After fighting to retain their “right” to have sex with prostitutes while investigating them, Hawaiian police graciously agreed last month to drop their objection to…not being allowed to commit the same “crime” they’re arresting others for.
This change of heart came after police lobbied to keep this exemption, arguing that it was necessary to prevent prostitutes from knowing what officers could and could not do during the course of an undercover investigation. As ridiculous as that reasoning is, the Hawaii House Judiciary Committee was convinced and agreed to cut a stipulation from an anti-prostitution bill that would remove the sex exemption for on-duty officers. Luckily, increased media coverage and heated debates with motivated lawmakers and the police to reach the conclusion that the exception wasn’t really necessary after all.
As far as I’m concerned, this revelation should be filed under “no shit, Sherlock!” and it’s infuriating that anyone claiming to be public servant would argue in favor of the exception. First of all, while there is a difference between consenting sex workers and coerced sex slaves, the distinction isn’t always obvious, and in the interest of conducting a thorough investigation, officers who employed this exception could have easily contributed to the further victimization of trafficked victims. And even if the target of an undercover investigation is an actual prostitute, the hypocrisy of allowing the police to have sex as a component of their job while arresting others for having sex as a component of their job is almost tragically comical.
Let’s be clear—this was an awful provision and it’s great that lobbying efforts, media attention and public pressure forced legislators to remove it so that officers in Hawaii can no longer use that caveat to legally abuse people in the sex industry. But the fact that the police at first lobbied successfully to retain this sick privilege should have all of use second-guessing our faith in police and lawmakers.
As I’ve said before, law enforcement officers are not in the business of de-escalation, and though instances of abuse are often reported, society’s collective tendency to rely on and trust the police reinforces the notion that cops can be held to different moral standards than the rest of us.
In some instances, this is (seemingly) logical. Giving the police a huge benefit of the doubt and assuming all or most officers are well-intentioned and mentally stable, it’s intuitive to grant them increased leeway regarding self-defense and the presumption of innocence when they need to use lethal force. Likewise, when we see an officer breaking traffic laws, we can (if we’re feeling generous) assume they’re on their way to help someone or prevent a crime.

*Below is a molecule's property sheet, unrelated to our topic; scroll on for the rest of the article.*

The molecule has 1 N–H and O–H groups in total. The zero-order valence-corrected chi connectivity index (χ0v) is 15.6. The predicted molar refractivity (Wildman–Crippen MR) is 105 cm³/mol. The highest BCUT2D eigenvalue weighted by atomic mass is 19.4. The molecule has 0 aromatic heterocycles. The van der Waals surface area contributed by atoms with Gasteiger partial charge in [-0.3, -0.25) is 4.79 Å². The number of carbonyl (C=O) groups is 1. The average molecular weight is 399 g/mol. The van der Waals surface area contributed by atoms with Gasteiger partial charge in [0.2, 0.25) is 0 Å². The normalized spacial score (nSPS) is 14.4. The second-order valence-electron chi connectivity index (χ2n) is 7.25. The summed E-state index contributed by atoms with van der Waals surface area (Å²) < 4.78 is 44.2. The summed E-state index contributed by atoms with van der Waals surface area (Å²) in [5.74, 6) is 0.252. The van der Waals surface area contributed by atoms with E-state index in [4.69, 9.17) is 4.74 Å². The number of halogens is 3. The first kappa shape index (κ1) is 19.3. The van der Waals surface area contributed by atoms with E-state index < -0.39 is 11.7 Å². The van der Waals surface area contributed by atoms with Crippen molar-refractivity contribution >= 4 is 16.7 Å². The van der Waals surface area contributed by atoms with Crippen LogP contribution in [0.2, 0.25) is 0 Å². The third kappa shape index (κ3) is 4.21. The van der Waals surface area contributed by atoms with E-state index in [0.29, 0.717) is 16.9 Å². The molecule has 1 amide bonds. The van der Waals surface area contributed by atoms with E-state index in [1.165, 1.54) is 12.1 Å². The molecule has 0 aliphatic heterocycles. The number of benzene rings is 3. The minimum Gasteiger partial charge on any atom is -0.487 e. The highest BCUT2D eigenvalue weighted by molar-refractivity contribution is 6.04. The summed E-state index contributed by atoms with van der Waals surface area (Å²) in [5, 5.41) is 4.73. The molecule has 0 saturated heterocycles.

But the allowances that come with being a police officer have exceeded necessary exemptions and are now often just expected bonuses. On the small scale, this could simply involve officers expecting discounts or free food and drinks at dining establishments, but the expectation of special treatment—sometimes at the expense of ordinary citizens—goes much further. Consider civil forfeiture, an accepted practice in which the police can seize a person’s property, whether they’re charged with a crime or not, and spend the proceeds from selling the property on luxuries, such vacations and new cars.
What’s more, the police have come to feel entitled to these incidentals and fight for them when they come under threat, either by working around the system or lobbying to keep their perks legally intact, as Hawaiian police initially did. And even when their arguments are flimsy, they’re often able to rely on the mythology of the hero cop to establish ethos and maintain the status quo. When officers in Hawaii balked at the idea of removing the exception provision, Democratic state representative and committee chairman Karl Rhodes changed his position and said that if officers think the provision is necessary, he would defer to their judgment. And so the bill passed the House with the exception intact.
The unfortunate fact of the matter is that we can’t defer to law enforcement to use their discretion when interacting with the public; there have been enough instances that show this discretion can be abused and when it is, the results are disastrous. Likewise, the continued legal tendency to treat prostitutes and other non-violent lawbreakers as criminals allows officers to victimize people who are often most in need help and protection.